This article was originally published in The New Scientist
For many people, chiropractic appears almost mainstream. Some chiropractors even call themselves “doctor”. In the UK, chiropractors are regulated by statute, and in the US they like to be seen as primary care physicians. It is therefore understandable if people hardly ever question the evidential basis on which this profession rests.
The origins of chiropractic are surprising and rather spectacular. On 18 September 1895 Daniel Palmer, a “magnetic healer” practising in the American Midwest, manipulated the spine of Harvey Lillard, a janitor who had been partially deaf since feeling “something give in his back”. The manipulation apparently cured Lillard of his deafness. Palmer’s second patient suffered from heart disease, and again spinal manipulation is said to have effected a cure. Within a year or so, Palmer had opened a school, the first of many, and the term he coined, “chiropractic”, was well on its way to becoming a household name.
The only true cure
Palmer convinced himself he had discovered something fundamental about human illness and its treatment. According to Palmer, a vital force – he called it the “Innate” – enables our body to heal itself. If our vertebrae are not perfectly aligned, the flow of the Innate is blocked and we fall ill. Chiropractors speak of these misalignments as “subluxations” (in conventional medicine, a subluxation means merely a partial dislocation). The only true cure is to realign the vertebrae by manipulating the spine, and in the logic of chiropractic it follows that all human illness must be treated with spinal manipulations. Many chiropractors also assert that we need regular “maintenance care” even when we are not ill so that subluxations can be realigned before they cause a disease. In the words of Palmer “95 per cent of all diseases are caused by displaced vertebrae, the remainder by luxations of other joints”.
All diseases are caused by ‘subluxations’ blocking the flow of the ‘Innate’
This bit of history is important because it explains why many chiropractors treat all sorts of conditions, not just back pain. In fact, in the early days, back pain was not an issue for chiropractors at all. Today they are divided into roughly three camps. One adheres religiously to Palmer’s gospel – indeed, at one stage Palmer considered establishing chiropractic as a religion. Another has moved on and now employs a range of non-drug treatments in addition to manipulations, mainly for treating back pain. The third group is situated somewhere in between these two extremes and, at least occasionally, treats many conditions other than back pain.
If you find this hard to believe, here is the evidence. A 2004 survey by the UK General Chiropractic Council revealed that most chiropractors believe they can treat asthma (57 per cent), digestive disorders (54 per cent), infant colic (63 per cent), menstrual pains (63 per cent), sport injuries (90 per cent), tension headaches (97 per cent) and migraine (91 per cent). According to a 2007 survey, 69 per cent of all UK chiropractors see themselves as more than just back specialists, and 76 per cent consider Palmer’s original concepts to be “an important and integral part of chiropractic”.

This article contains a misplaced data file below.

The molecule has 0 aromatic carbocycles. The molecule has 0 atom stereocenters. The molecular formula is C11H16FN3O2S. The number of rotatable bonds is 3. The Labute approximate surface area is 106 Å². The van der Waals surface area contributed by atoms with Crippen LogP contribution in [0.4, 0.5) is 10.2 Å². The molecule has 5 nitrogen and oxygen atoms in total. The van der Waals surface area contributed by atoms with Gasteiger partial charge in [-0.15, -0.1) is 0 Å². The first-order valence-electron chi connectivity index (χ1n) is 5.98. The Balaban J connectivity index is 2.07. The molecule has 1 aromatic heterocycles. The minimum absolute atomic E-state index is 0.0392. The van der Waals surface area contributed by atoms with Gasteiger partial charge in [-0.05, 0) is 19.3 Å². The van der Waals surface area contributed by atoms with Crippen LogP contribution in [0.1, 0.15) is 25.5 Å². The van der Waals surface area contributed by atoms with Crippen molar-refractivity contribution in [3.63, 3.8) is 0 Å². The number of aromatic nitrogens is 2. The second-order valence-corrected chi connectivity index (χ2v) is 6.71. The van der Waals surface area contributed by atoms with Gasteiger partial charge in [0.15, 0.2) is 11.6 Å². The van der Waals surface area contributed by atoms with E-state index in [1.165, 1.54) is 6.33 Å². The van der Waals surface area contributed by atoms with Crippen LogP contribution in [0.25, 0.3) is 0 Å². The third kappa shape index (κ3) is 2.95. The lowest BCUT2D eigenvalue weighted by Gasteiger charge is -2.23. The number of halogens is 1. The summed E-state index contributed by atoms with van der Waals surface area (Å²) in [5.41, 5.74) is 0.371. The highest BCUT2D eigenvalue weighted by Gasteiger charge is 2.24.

So, are they right? Palmer’s concepts of the Innate and subluxation are pre-scientific and wacky, but that in itself needn’t mean that the treatment is not helpful. We therefore need to ask, how good is chiropractic spinal manipulation in treating anything?
The answer is not clear-cut. For back pain, there is some encouraging evidence. Chiropractic manipulations have been shown in several clinical trials to be as effective as standard treatments. One needs to know, however, that standard care is not very effective for bad backs, and studies that adequately control for placebo effects tend to arrive at less positive conclusions. When my team in Exeter reviewed data from these more rigorous trials we concluded that “spinal manipulation is not associated with clinically relevant specific therapeutic effects” (Journal of Pain and Symptom Management, vol 22, p 879).
For virtually all the other conditions which chiropractors treat, where rigorous trials have been done, the evidence is weaker. In some cases, the most reliable studies have found that spinal manipulation is ineffective.
Chiropractors and many of their professional associations often claim otherwise, but a few do acknowledge this problem. In 2001, one team of chiropractors looked at this issue, and their conclusion was blunt: “The largest professional associations… make claims for the art of chiropractic that are not currently justified by available scientific evidence”. Since then, several investigators have come to similar conclusions.
The issue is not just whether chiropractic treatments work. There is also the question of the safety of chiropractic spinal manipulation, a matter that few people seem to be aware of. Several big studies have shown that a large proportion of patients experience side effects after receiving chiropractic spinal manipulation. Luckily these complaints – mostly pain – are not normally very severe and are usually gone after a day or two.